Three Strikes Project: Criminal Justice Reform & Individual Representation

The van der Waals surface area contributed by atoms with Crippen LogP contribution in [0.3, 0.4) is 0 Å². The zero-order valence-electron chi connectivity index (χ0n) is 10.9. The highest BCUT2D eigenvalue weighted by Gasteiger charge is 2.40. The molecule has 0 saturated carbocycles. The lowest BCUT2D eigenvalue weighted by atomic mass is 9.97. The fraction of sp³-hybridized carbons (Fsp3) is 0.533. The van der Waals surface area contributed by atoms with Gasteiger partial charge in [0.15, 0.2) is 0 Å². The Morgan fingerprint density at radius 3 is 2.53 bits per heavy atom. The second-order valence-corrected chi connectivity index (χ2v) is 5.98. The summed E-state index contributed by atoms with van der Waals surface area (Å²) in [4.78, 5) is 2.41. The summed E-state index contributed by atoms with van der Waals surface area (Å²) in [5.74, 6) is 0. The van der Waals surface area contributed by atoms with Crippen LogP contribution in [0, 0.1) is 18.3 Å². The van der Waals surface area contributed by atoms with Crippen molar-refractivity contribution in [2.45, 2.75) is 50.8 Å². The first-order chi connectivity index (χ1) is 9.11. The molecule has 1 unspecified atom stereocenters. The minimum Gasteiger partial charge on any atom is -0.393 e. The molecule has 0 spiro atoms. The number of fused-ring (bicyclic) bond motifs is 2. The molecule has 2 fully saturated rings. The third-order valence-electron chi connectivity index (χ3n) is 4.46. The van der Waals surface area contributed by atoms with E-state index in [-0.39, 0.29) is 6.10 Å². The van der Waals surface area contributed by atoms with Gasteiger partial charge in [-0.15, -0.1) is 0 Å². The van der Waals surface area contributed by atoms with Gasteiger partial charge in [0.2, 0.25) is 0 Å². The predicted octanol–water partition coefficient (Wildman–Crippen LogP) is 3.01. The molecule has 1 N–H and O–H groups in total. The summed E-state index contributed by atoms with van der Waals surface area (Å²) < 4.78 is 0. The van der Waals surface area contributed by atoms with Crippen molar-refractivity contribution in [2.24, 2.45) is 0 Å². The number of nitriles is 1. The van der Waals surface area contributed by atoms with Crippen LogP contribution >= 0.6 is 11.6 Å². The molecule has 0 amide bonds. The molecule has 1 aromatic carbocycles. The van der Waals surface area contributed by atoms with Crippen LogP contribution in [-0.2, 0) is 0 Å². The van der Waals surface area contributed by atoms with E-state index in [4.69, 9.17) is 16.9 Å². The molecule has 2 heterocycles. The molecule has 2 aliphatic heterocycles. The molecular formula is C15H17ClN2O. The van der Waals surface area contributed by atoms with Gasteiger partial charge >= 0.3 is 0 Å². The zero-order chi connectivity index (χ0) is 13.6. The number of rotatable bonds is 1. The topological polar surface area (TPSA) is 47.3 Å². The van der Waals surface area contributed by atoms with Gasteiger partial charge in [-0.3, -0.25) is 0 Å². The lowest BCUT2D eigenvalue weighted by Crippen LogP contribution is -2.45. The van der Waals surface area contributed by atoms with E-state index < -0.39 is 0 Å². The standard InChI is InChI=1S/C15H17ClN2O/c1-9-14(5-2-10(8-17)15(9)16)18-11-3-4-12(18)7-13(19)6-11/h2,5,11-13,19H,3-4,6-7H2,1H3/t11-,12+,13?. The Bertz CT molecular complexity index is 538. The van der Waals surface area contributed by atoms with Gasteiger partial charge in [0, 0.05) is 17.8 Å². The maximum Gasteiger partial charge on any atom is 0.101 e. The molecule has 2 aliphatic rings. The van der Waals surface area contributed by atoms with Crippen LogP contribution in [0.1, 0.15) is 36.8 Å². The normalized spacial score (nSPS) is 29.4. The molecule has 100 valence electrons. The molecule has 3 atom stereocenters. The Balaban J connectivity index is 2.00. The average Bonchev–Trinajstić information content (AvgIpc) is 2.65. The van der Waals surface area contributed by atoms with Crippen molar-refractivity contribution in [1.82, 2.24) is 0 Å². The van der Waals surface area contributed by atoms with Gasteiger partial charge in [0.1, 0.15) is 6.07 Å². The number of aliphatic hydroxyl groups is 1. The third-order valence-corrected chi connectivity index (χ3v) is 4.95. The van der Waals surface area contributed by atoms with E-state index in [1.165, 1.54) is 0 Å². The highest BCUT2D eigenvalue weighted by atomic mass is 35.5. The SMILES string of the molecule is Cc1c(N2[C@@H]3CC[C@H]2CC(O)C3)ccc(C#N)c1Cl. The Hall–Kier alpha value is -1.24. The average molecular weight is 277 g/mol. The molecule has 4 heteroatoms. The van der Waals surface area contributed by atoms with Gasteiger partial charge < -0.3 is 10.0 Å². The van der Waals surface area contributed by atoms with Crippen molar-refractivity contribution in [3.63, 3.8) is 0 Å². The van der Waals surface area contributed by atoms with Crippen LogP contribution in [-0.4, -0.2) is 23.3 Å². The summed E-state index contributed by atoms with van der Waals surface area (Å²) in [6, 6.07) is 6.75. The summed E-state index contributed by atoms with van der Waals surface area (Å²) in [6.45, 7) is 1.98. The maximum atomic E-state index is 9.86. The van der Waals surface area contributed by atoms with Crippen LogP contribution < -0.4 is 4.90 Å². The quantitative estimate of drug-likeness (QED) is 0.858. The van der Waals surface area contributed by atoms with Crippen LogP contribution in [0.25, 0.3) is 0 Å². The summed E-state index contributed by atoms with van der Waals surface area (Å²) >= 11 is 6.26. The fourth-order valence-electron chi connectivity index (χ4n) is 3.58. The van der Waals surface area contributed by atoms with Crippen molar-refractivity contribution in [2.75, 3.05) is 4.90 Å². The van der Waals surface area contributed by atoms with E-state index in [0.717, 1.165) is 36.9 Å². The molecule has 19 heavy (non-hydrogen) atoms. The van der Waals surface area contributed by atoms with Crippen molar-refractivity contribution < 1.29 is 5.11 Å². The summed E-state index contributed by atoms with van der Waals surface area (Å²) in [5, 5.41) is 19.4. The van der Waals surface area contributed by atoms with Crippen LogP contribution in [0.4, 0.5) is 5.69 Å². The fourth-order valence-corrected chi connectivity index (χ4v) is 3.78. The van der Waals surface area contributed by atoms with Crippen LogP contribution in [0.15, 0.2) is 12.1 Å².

NOTE: The Three Strikes Project open to new students in the Autumn and Spring Quarters only. Only students who have previously enrolled in the Three Strikes Project may apply to enroll in the course in Winter Quarter 2015. Any student may apply to enroll in the course in Autumn Quarter 2014 or Spring Quarter 2015 (no previous enrollment required). This seminar offers a unique opportunity to study criminal justice reform in real time. California's "Three Strikes and You're Out" sentencing law is one of the most infamous criminal laws in America. In 2012, California voters enacted an overhaul of the recidivist sentencing law ("Proposition 36"), which was drafted in part by SLS students enrolled in the Three Strikes Project. This November, a new ballot measure based on Proposition 36 will be voted on by California voters. In this seminar, students will read and discuss a variety of cases and articles, examining the evolution of the Three Strikes statute as a case study in the history, politics, practical considerations and legal regulation of sentencing in the United States. We will also follow the new ballot measure ("Safe Neighborhoods & Schools Act") and its potential changes and impact on California's evolving criminal justice system. In addition to studying the law, students will have an opportunity to test their skills in the field, assisting in the representation of inmates currently serving life sentences under the Three Strikes law. Students will visit the client in prison, conduct factual investigation in the field, and draft petitions on the client's behalf. Students will also contribute to ongoing policy work to ensure the effective implementation of Prop. 36 and related reforms. The Three Strikes Project is an ongoing, fast-paced organization that depends on the hard work and contributions of law students enrolled in the seminar. This course offers the opportunity to both study the theory behind the law, and to hone practical litigation and advocacy skills in and out of the courtroom. In Autumn Quarter, the seminar will meet for 3 hours per week. Students will also meet for 1 hour individually and in teams with Project director Mike Romano each week to discuss their work on their projects. CONSENT APPLICATION: Interested students must apply to enroll in the seminar by sending a one-page statement of interest and resume by email with the subject line ¿application¿ to Mike Romano (firstname.lastname@example.org). Applications will be considered on a rolling basis. Elements used in grading: Class Participation, Attendance, Written Assignments.